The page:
Life Wellbeing Parents told to give babies peanuts and eggs at home, not at hospital car parks
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Parents told to give babies peanuts and eggs at home, not at hospital car parks

hospital car park
Emergency admissions and elective surgery waiting times have gone up, according to latest data. Photo: Getty
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Widespread parental fears about giving nuts, eggs or other allergenic foods to babies for the first time are “misplaced” and are fuelled by a culture of anxiety, a leading GP has told The New Daily.

The comments were made in the wake of recent reports that some parents are so terrified an anaphylactic shock may occur they have resorted to parking outside medical centres and hospitals when introducing these foods.

Brisbane GP and chair of the RACGP specific interests antenatal/postnatal care network, Dr Wendy Burton, said severe reactions were rare and parents should not be alarmed.

“The fear is misplaced. The chances of there being any significant adverse effect is actually remarkably low, even in a high-risk individual or family scenario,” Dr Burton told The New Daily.

According to the Australasian Society of Clinical Immunology and Allergy (ASCIA), egg allergies are now affecting about one in 10 children under the age of one. Approximately 3 per cent of infants under one have a peanut allergy.

Despite an explosion in food allergy cases in Australia, experts say there have been no reports of peanut allergy-related deaths in anyone under 12 months of age around the world.

“The science supports the introduction of eggs and peanuts … it’s safe to do this at home,” Dr Burton said.

Car park practice not new

Dr Burton acknowledged the “car park practice” has been a problem for years, but stressed the extreme measure is not on the rise, as some recent reports have suggested.

In the lead up to the publication of updated food allergy guidelines, Dr Burton conducted a GP poll on the topic and found, among the 40 GPs who responded, most were aware of the car park practice, or knew of a parent who had tried it in the past.

She said the publication of the poll results had prompted some “out of context” reports.

“There’s not a pick up of the practice. And this is not in response to the new guidelines, which are only a week old,” she said.

“This is, I think, the fear factor. Some, not most, parents being alarmed to the point that they’re thinking they’ll be safe doing this in a car park.”

Accredited practising dietitian and spokesperson for the Dietitians Association of Australia, Natasha Murray, said she had heard of the practice happening in green parks near hospitals years ago.

“Starting a child on solids is a daunting time,” Ms Murray, a mother of three, told The New Daily.

“However we have a fantastic ambulance system. And it’s important to note that reactions don’t always happen on the first exposure.”

What do the revised guidelines recommend?

In January, ASCIA updated its food allergy guidelines to reflect the latest available evidence.

Parents are now encouraged to introduce babies to a wide range of foods, especially egg and peanuts, in their first year.

Dr Preeti Joshi, from ASCIA and an allergy specialist at Westmead Children’s Hospital, said it’s natural for parents to feel confused or worried about food allergies.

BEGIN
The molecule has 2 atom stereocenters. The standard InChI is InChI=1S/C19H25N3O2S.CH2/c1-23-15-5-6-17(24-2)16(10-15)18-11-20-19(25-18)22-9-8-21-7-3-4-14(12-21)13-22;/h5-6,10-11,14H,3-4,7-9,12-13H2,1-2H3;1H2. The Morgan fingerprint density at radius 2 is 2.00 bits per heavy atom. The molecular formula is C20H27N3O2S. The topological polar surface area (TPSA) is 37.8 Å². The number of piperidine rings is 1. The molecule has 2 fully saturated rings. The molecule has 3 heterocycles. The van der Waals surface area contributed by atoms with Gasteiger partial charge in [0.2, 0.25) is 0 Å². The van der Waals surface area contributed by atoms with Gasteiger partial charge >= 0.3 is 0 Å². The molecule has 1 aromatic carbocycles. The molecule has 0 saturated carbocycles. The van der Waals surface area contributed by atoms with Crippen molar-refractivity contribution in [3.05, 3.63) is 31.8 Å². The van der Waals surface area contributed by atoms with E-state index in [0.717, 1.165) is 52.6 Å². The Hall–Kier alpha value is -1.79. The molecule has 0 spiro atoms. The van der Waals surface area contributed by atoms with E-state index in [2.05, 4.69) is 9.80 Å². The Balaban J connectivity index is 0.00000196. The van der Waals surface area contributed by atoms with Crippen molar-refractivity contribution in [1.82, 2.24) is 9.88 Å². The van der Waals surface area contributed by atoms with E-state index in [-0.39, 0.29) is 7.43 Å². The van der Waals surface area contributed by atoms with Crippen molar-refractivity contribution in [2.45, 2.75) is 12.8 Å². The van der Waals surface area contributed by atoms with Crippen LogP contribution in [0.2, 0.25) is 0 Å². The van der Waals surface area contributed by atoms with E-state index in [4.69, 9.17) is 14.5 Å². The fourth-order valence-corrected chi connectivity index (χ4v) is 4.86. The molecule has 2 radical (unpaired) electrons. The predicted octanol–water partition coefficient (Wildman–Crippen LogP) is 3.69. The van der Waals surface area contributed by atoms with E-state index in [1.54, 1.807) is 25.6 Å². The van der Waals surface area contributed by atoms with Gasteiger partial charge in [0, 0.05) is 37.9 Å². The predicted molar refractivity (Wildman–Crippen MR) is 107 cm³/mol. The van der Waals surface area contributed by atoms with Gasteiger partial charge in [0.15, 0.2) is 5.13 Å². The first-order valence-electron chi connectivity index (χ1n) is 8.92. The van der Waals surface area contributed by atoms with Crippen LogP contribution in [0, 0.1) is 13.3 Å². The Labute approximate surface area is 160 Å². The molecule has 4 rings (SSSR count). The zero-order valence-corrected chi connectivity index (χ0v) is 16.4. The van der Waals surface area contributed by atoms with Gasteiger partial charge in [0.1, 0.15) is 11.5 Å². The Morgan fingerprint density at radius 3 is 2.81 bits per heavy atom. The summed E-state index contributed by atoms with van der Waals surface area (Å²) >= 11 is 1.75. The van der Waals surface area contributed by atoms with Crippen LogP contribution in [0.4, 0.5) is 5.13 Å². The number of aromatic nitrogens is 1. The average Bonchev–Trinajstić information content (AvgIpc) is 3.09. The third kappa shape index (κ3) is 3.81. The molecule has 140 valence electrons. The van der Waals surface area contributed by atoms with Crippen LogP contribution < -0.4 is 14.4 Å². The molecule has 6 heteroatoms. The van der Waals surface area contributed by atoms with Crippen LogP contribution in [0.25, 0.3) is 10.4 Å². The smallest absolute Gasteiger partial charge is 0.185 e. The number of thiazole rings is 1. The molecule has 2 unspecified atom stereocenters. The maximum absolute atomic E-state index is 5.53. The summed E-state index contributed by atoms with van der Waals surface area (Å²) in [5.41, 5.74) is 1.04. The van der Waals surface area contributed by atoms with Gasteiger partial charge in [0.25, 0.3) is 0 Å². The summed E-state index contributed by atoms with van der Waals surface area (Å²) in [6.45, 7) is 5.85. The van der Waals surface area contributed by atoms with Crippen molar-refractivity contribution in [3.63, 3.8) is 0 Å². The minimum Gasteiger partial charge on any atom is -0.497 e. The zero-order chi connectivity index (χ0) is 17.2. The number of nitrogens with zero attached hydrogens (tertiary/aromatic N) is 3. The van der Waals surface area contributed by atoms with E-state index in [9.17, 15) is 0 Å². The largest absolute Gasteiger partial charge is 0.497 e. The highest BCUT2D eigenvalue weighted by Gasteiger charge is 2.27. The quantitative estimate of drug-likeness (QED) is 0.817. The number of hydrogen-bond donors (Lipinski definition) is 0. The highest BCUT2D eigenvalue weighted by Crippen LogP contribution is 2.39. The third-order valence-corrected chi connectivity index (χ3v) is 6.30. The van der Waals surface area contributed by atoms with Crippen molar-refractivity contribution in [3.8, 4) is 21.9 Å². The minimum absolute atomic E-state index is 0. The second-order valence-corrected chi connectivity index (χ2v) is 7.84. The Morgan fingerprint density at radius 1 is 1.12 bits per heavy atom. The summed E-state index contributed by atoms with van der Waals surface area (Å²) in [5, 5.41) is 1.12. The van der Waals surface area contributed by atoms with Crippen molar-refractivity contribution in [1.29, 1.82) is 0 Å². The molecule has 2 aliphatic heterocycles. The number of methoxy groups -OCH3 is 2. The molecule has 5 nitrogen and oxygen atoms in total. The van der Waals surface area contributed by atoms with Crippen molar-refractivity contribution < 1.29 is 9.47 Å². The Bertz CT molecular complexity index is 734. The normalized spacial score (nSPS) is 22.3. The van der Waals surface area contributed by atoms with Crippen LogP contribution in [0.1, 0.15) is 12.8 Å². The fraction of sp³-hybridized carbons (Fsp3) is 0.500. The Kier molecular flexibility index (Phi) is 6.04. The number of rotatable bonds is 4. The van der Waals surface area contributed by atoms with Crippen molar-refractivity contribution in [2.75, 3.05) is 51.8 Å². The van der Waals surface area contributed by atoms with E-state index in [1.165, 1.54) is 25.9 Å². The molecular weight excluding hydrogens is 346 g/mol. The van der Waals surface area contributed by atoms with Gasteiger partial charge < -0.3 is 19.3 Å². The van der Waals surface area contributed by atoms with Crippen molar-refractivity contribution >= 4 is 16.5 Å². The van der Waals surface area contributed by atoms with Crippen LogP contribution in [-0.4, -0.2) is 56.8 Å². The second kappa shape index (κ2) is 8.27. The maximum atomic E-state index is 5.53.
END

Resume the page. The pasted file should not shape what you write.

“The evidence that we have shows that, particularly if your child is at high risk of developing an allergy, the chance of them developing a peanut allergy and perhaps an egg allergy is reduced if you start to introduce these foods at around six months, but not before four months,” she told The New Daily.

“That might be contrary to what you think … and it’s completely understandable if parents are worried.”

The updated advice is mostly based on results from the LEAP (Learning Early About Peanut Allergy) study, Dr Joshi said, which showed that delaying peanut exposure could be harmful.

The study involved a randomised trial of 640 children aged between four and 11 months with severe eczema, an egg allergy, or both. It found children who avoided peanuts early on were approximately seven times more likely to develop an allergy, compared to those who ate peanuts.

There’s a right and a wrong way to test children for food allergies, experts say. Photo: Getty

Practical advice for parents

Dr Joshi said ASCIA has developed a step-by-step guide for parents who are concerned about introducing allergenic foods.

It suggests that parents introduce well-cooked eggs and smooth peanut butter or paste slowly from about six months and when their baby is ready, but not before four months.

Once introduced, parents are advised to continue giving these foods twice a week as part of a varied diet, to maintain their child’s tolerance.

Ms Murray said it’s best to introduce each food one at a time, so the trigger food is more easily identifiable.

She said that parents should also remember that not every allergy leads to an anaphylactic reaction, which is when breathing stops.

Dr Joshi said parents who are very anxious or concerned should see their GP for help, instead of heading to the car park.

“The first thing is to talk to your GP. Tell them what your concerns are, and the GP can do an assessment,” Dr Joshi said.

“We’re not trying to medicalise the introduction of food, but I think it’s much better for everyone to be upfront and to be prepared.”

Dr Burton added she often talks to parents about introducing new foods and solids during routine immunisation consultations.

If parents are still highly anxious, she suggested organising a time with the GP to introduce allergenic foods in the clinic, rather going to extreme measures.

“We want to support parents to feel calm and comfortable about this, and not to feel alarmed and feel they have to do this in the car park,” Dr Burton said.

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